It ain't that simple. First you need to find a doctor that is taking new patients. Getting an appointment means taking a day off work to sit in a waiting room for over an hour and to get an appointment on the day you need to be an emergency case. To see any specialist on the NHS requires a waiting period, but paying privately I could see a consultant on the same day.

Getting even the pill required a prescription and I would have needed to take a day off work to get one. I was told to try the family planning center who then lectured me on unprotected sex, unwanted pregnancies and asking if I had multiple partners I was 22, so I guess they wanted to shock me, but they were very surprised when I showed them my wedding ring.
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  #85  
Old 20.01.2010, 08:57
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Re: Ten reasons to leave UK for Switzerland

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This is only done with people you know well, not everybody you meet which is a very common mistake people often make
Ah, that would explain why I don't do it. I know lots of people but not any that well.
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  #86  
Old 20.01.2010, 09:15
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Re: Ten reasons to leave UK for Switzerland

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It ain't that simple. First you need to find a doctor that is taking new patients.
A surgery is mandated to accept you if you are within its catchment area. If a surgery has taken the normally arduous steps to formally close its book of patients (unusual) your PCT will be able to find you a GP immediately.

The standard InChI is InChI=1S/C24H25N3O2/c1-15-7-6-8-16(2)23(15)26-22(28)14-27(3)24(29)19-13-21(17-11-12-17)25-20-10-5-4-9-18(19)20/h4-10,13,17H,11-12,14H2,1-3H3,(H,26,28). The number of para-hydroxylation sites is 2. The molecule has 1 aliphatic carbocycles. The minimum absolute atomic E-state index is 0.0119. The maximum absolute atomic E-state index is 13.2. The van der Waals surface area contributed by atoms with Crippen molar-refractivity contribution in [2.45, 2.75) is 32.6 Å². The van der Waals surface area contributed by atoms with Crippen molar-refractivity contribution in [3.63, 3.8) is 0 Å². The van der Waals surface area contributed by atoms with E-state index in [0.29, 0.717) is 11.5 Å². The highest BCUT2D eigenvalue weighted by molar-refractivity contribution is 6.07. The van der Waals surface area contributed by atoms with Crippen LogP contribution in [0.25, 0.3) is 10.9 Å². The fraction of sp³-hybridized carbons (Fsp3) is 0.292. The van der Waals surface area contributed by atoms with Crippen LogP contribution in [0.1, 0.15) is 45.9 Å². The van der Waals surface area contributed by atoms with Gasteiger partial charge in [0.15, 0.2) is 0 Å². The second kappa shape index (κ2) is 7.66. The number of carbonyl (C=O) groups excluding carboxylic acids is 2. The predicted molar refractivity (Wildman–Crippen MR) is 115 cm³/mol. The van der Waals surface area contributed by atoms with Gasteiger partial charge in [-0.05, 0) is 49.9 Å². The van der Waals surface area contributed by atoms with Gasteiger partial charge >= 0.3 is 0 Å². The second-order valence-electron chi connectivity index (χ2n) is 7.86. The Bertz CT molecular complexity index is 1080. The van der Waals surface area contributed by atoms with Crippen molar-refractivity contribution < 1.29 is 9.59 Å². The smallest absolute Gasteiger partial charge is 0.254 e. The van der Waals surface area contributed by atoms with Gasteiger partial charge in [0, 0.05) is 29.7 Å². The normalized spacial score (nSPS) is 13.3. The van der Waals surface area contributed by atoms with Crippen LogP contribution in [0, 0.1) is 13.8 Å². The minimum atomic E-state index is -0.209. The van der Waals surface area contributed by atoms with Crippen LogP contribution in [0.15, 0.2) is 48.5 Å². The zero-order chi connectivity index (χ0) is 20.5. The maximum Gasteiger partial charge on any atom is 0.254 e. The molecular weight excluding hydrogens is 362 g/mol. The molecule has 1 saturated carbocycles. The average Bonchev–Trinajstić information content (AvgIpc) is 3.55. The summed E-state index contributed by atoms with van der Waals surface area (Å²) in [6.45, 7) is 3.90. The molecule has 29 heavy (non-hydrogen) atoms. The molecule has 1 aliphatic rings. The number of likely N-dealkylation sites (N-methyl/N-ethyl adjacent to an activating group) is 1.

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Getting an appointment means taking a day off work to sit in a waiting room for over an hour and to get an appointment on the day you need to be an emergency case. To see any specialist on the NHS requires a waiting period, but paying privately I could see a consultant on the same day.
Emergencies are emergencies yes. You'll see your GP within 2 days for non-emergency cases 9 out of 10 times. If you are feeling really bad, call the surgery when you wake up in the morning and they'll always find you a slot that day. For non emergencies I normally just go into work at 10 or so. No more or less than private.

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Getting even the pill required a prescription
A repeat prescription, which can be requested by phone and collected at your convenience. Also prescribed contraceptives are 100% free on the NHS.
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  #87  
Old 20.01.2010, 09:18
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Re: Ten reasons to leave UK for Switzerland

labour
conservative
liberals
bnp
cadbury's/ kraft
banks
brown
afghanistan war ( amongst others )
human rights
safety
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  #88  
Old 20.01.2010, 09:25
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Re: Ten reasons to leave UK for Switzerland

And in the interest of balance:

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labour THE SVP
conservative THE SVP
liberals THE SVP
bnp THE SVP
cadbury's/ kraft Fondue (a bucket of bad melted cheese mixed with bad wine)
banks banks
brown THE SVP
afghanistan war ( amongst others ) Avowed pacifism even against the Nazis.
human rights Regularly acts as liaison to Iran etc...NIMBY attitude to the world scene.
safety worst service culture in the western world (get used to waitresses trying their best to ignore you)